Shared learning database

University Hospital Southampton
Published date:
December 2018

University Hospital Southampton NHS Foundation Trust (UHS) is an 1100 bed major tertiary centre providing services to >1.9 million people in south Hampshire and specialist services to >3 million people in South England and the Channel Islands.

A nurse led vascular access service was set up in 2007 with two half day lists a week in the fluoroscopy suite of Interventional Radiology.  Demand soon exceeded capacity and with the additional pressures of staff shortages we had to review the service.

Following publication of NICE MTG 24 in 2015 we undertook a successful evaluation of Sherlock 3CG TCS. The system uses magnetic and electrocardiogram (ECG) tracking of the Peripherally Inserted Central Catheter (PICC) tip to detect and correct any error in PICC placement and to confirm correct tip positioning.   This removes the need for chest X-ray (CXR) in most patients and allows a mobile service for PICC placement.

Does the example relate to a general implementation of all NICE guidance?
Does the example relate to a specific implementation of a specific piece of NICE guidance?


Aims and objectives

We evaluated Sherlock 3CG TCS to explore a more efficient method of PICC insertion for our patients and fulfil our Trust values to put patients first, work together and always improve. (UHS, 2018) 

The key aim of the project was to redevelop our vascular access service so that we could provide a gold standard service for our patients, allowing us to reduce wait times and increase flexibility in our service.

A further aim was to improve the service for our multiple intensive care and high dependency patients by avoiding transfer of clinically unstable patients to fluoroscopy and by reducing the need for emergency acute central venous catheters for difficult intravenous access patients.                                       

We are submitting our experience to provide feedback on the integration of Sherlock 3CG TCS to our service and the benefits we have seen in improving patient experience.

Reasons for implementing your project

UHS specialities include large regional intestinal failure, cystic fibrosis, oncology, cardiac and neurology units with a high number of intensive care and high dependency patients.

In 2013-2014, prior to the introduction of Sherlock 3CG TCS, we had an increase of more than 250 catheter insertions from 2013 to 2014, a 30% increase in workload.  Waiting times increased from an average 3.4 days to 5.9 days in September 2014.  This delayed the commencement of vital treatment regimens and also delayed timely discharge of patients.

Prior to 2015, the vascular access team was fully reliant on using a fluoroscopy room for two afternoon lists a week and requiring radiographer availability in order to undertake insertions. Should other urgent procedures arise, access to the fluoroscopy room was cancelled at short notice, delaying patients and lengthening our waiting list.

Delays in patient transfers to and from fluoroscopy and ward areas by porters also impacted the smooth running of the PICC list.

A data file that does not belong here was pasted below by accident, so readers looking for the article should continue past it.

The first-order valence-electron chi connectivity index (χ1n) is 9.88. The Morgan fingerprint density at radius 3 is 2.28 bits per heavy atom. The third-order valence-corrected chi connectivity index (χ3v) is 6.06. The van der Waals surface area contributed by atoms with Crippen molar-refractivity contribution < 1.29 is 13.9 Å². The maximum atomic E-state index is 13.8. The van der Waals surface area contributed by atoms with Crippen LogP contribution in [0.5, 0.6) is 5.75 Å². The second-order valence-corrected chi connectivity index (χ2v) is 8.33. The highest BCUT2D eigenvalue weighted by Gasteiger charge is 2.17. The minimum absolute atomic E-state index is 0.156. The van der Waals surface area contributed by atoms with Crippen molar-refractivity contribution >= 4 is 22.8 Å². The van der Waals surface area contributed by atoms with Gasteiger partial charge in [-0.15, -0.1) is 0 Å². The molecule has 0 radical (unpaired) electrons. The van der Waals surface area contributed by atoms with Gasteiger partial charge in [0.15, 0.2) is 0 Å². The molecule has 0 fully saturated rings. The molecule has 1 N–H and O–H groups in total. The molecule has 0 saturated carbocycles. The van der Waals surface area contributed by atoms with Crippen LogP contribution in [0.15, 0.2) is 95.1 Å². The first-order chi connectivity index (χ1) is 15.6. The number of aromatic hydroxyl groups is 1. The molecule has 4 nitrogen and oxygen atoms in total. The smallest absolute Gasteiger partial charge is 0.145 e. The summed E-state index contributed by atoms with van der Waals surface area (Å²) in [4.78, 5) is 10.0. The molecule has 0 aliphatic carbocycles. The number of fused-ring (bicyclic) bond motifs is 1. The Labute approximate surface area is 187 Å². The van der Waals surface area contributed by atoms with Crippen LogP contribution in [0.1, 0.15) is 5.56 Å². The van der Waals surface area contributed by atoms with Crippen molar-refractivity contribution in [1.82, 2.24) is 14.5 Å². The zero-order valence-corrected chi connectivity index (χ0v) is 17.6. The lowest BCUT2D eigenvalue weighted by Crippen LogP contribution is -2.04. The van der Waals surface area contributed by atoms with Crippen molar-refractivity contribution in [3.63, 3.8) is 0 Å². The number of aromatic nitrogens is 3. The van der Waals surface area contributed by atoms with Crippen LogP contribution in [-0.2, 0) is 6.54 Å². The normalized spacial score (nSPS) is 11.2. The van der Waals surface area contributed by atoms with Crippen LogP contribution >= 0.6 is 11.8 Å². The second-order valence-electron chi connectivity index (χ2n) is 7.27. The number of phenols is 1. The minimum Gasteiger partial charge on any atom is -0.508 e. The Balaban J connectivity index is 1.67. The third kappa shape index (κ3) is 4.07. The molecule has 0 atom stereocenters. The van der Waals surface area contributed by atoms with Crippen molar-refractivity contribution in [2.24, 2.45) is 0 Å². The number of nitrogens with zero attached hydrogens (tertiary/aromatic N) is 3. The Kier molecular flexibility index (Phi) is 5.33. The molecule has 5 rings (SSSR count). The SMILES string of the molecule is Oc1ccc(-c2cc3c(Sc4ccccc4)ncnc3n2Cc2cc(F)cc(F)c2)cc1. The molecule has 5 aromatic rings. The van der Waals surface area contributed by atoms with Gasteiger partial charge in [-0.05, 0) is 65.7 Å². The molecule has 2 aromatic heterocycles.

Patients requiring PICC insertions were not receiving a timely and efficient service, especially those patients with difficult venous access and patients in the Intensive Care Units. (UHS, Sherlock 3CG Business Case)

Prior to 2015 high dependency patients required transfer to the fluoroscopy room for PICC insertion but due to patient’s instability this would often be delayed until patients had improved enough to be transferred to ward areas.

To try to avoid delays, other forms of central access such as acute central venous catheters (CVCs) had to be inserted, usually by anaesthetists, in the emergency theatres at significant and unnecessary cost to the Trust. Non-tunnelled CVCs have a higher complication rate than PICC’s (Frykolm et al, 2014) and are also more uncomfortable for the patient.

The UHS Care of Central Line Policy limits the ward areas that can care for patients with acute non tunnelled CVCs to reduce risk to patients. This presents a logistical challenge to the Trust. As current recommendations are that these lines can only stay in situ for up to 7 days some patients required more than one device to complete their course of treatment. It was clear that something had to change.

Sherlock 3CG TCS had just received NICE Medical Technology Guidance 24 (NICE, 2015), which strongly supported us in writing a business case that Sherlock 3CG TCS could transform our service.

How did you implement the project

With support from our Radiology Team the case was approved to purchase and initiate the use of Sherlock equipment. A new member to the Vascular Access Team was pivotal and both this and Sherlock 3CG supported us to develop a robust and sustainable service.

By utilising Sherlock 3CG TCS we were able to take the device to new clinical areas without being dependent on fluoroscopy for placement. The insertion location still had to meet infection control requirements, having hand washing facilities to comply with national guidelines, enough space for a bed, any required monitoring equipment and free movement of the clinician to insert the PICC and maintain a sterile environment using full barrier protection (Loveday, 2014) as well as closable doors to ensure patient dignity, procedural integrity and appropriate air flow.